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Interview: Margareta Osborn, author of Bellas Run

Margareta Osborn 228x300 Interview: Margareta Osborn, author of Bellas RunA fifth-generation farmer, Margareta Osborn has a strong affinity with rural Australia, which explains her gravitation towards the burgeoning genre known as rural literature.

However, despite its recent surge in popularity, rural literature is a veteran genre. Mary Grant Bruce, my earliest inspiration to write about all things rural, wrote the Billabong books in the early 1900s, says Osborn. Popular titles such as'Colleen McCulloghs'The Thorn Birds, and Di Morrisseys'Heart of the Dreaming'and'Follow the Morning Star also come to mind.

The packaging or the way the genre is presented has moved with the decades, she admits, but the appeal of books about the bush is timeless.

So why do these books appeal so?'Osborn argues that its to do with the authenticity at the heart of rural literature. Theres a sense of'such books coming from the heart and soul of rural Australia.

And of course theres the awe-inspiring appeal of the land itself.

I love the way the Australian rural landscape becomes almost a character in its own right in this genre, she says. It makes the story very evocative and creates realism in the eyes of the reader.

Osborn argues that regardless of where a reader livescity, town, or elsewhereits part of the Australian psyche to identify with the bush.

We all seem to yearn to live somewhere else and quite often that dream is to move to the country. If a book like Bella's Run helps satisfy that yearning in a reader who can't for whatever reason realise their dream of living in the bush, I, as the author, am happy.

Bellas Run, which moves between Melbourne, Gippsland, and rural Queensland,'certainly seems to find in favour of rural living, with its urban counterpart painted in a less than flattering manner.

Osborn says that this wasnt a conscious choice, but rather was informed by her own experiences and values.

You write about what you know. I've lived in the country pretty much all of my life, and that's why Bella's Run is based there. Authenticity is very important to me in my stories. The characters drove the story the way they wanted it to gonothing more, nothing less.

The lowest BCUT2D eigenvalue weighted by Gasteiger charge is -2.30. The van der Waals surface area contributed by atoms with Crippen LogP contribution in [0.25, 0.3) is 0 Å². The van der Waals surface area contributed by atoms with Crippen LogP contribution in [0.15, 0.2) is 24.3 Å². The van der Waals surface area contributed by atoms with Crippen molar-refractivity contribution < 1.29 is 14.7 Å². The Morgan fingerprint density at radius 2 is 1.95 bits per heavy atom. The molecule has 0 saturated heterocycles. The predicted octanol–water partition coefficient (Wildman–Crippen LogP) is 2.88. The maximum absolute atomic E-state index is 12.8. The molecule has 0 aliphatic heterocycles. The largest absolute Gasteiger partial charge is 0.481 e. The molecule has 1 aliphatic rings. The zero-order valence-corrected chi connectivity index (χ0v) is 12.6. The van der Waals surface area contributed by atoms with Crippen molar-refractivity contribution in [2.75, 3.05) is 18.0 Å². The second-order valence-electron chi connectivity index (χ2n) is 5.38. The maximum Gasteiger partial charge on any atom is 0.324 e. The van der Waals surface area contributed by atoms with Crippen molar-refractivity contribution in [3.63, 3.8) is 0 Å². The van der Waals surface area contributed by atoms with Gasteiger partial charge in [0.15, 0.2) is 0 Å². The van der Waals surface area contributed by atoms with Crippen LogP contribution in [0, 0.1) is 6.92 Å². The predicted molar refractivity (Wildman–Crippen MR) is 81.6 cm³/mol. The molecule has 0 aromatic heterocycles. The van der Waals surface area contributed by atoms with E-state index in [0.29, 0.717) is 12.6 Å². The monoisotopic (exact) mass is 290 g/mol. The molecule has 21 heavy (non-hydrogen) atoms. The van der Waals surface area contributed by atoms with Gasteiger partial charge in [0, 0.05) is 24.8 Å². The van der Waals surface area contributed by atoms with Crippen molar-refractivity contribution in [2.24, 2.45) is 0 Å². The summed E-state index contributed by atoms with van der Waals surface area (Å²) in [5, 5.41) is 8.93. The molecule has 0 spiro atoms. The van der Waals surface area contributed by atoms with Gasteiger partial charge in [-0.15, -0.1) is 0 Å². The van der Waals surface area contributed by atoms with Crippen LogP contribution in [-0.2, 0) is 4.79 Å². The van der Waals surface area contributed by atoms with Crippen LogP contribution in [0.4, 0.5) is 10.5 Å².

And Osborns characters certainly drive the story in some interesting directions: there certainly seems to be a yen for mischief and good-natured funand huge quantities of rum.

Some of the activities and lifestyle we have out here may be different to what people who don't live in the country know or understand, but I suspect this works both ways. It is what it is. It was rather fun actually, she says.

Of course, interspersed with the fun was sheer hard work.'Bellas Run'features quite a complex narrative, and to ensure that she was telling the story in an effective a way as possible she turned to writers such as Andrea Goldsmith and Sallie Muirden for advice.

I wanted to show the very strong bonds of friendship and loyalty between the two girls in their youth, along with a depiction Bella growing and developing as a person, how she searches and finds love and a place to call home.

To achieve this, Osborn decided to incorporate two separate time-frames into the novel.

Fortunately,'I was able to get some very wise advice as to how best to do this. And judging from the fabulous reader feedback I'm getting already, the outcome worked.

Even though Bellas Run'has only just been released, Osborn already finished a second novel set along the dog fence of western NSW and the mountains and valleys of East Gippsland, the latter being where Bellas Run'is set.

The story centers on Leila, a farmer in the Narree valley who is charged with the responsibility of running 'Montmorency Downs', a property that has been in her family for 150 years, says Osborn. Leilas life is sent into disarray when she finds herself dealing with an irascible relative, a sexy wild dog trapper and a desperate-for-attention child.

I love this new book. Like Bella's Run, it has the love for the land flowing through it, whilst, I hope, offering a gutsy, funny and heart-wrenching story.

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  1. A great post! I wish Margareta much success with Bellas Run.
    Shelleyrae recently posted..Review: The Wicked Wives by Gus Pelagatti

  2. Stephanie /

    Thanks for visiting, Shelleyrae! It sounds like Margaretas already doing very well with Bellas Run, which is great news. :)


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